Luminescent Wayfinding Modules
Creators: Wyeth Birch, Gabriela Colón, Kristen Orr
Supervisor: Peter Yeadon
Collaborator: Satish Agrawal, Performance Indicator / Canopy Defense
This study examines how photoluminescent smart materials might be used to create a new wayfinding system that doesn't need any electricity. The Luminescent Wayfinding Modules are a system of circular modules that emit light and can be installed in buildings and landscapes. Each individual module consists of an outer aluminum housing, a filler material coated with photoluminescent paint, and a protective top layer of glass. They are installed flush in the ground and are clearly visible, day and night. During the day, one can see subtle rings of polished aluminum surrounding circles of white. At night, this white color transforms into a soft blue glow that is very visible in the dark.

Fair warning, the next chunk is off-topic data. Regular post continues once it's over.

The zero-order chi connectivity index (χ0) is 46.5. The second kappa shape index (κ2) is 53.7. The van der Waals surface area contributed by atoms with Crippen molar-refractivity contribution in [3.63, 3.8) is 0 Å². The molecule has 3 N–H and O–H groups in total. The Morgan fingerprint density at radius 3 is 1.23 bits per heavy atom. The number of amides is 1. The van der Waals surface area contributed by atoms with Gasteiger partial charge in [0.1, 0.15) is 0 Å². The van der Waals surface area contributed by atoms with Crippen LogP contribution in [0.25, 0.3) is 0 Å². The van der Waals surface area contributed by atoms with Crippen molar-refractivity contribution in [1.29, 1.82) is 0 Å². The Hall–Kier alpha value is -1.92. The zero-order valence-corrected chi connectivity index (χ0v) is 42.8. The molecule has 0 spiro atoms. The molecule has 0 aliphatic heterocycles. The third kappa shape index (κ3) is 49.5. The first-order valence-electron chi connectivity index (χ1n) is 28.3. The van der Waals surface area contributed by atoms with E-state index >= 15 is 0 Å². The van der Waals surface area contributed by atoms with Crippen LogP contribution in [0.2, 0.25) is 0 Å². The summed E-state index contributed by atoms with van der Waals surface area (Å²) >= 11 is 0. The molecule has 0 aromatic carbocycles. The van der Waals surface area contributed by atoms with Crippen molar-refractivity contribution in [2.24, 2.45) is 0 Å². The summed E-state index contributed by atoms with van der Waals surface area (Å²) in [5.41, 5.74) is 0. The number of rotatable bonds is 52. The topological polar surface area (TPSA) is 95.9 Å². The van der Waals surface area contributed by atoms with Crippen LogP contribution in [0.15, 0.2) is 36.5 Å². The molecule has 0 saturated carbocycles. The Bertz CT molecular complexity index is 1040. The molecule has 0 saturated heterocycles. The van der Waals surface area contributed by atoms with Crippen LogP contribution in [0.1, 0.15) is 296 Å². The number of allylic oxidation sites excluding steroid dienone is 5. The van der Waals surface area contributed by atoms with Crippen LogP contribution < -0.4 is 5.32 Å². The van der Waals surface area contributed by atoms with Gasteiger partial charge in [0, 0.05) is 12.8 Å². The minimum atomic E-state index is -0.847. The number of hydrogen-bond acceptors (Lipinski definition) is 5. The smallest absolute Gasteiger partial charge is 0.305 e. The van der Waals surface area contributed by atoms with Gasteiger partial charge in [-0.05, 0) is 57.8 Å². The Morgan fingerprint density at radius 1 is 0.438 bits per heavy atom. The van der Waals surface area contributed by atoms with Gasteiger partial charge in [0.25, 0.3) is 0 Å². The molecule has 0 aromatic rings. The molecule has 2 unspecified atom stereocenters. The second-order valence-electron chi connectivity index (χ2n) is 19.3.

The system was designed to guide visitors through RISD’s Techstyle Haus at the Solar Decathlon Competition in Versailles, France. As part of the competition, each house was required to have a system that guides the flow of visitors through the house and around the grounds. In the house, the modules were placed at a consistent distance from one another, but were closer together at points of interest, alerting visitors to pay special attention to certain details. Once installed, these modules require zero maintenance and will work indefinitely. They do not require electricity to function, only a small amount of Sunlight each day. The photoluminescent coating is amongst the brightest formulations that are available, and was provided by our collaborator, Performance Indicator / Canopy Defense.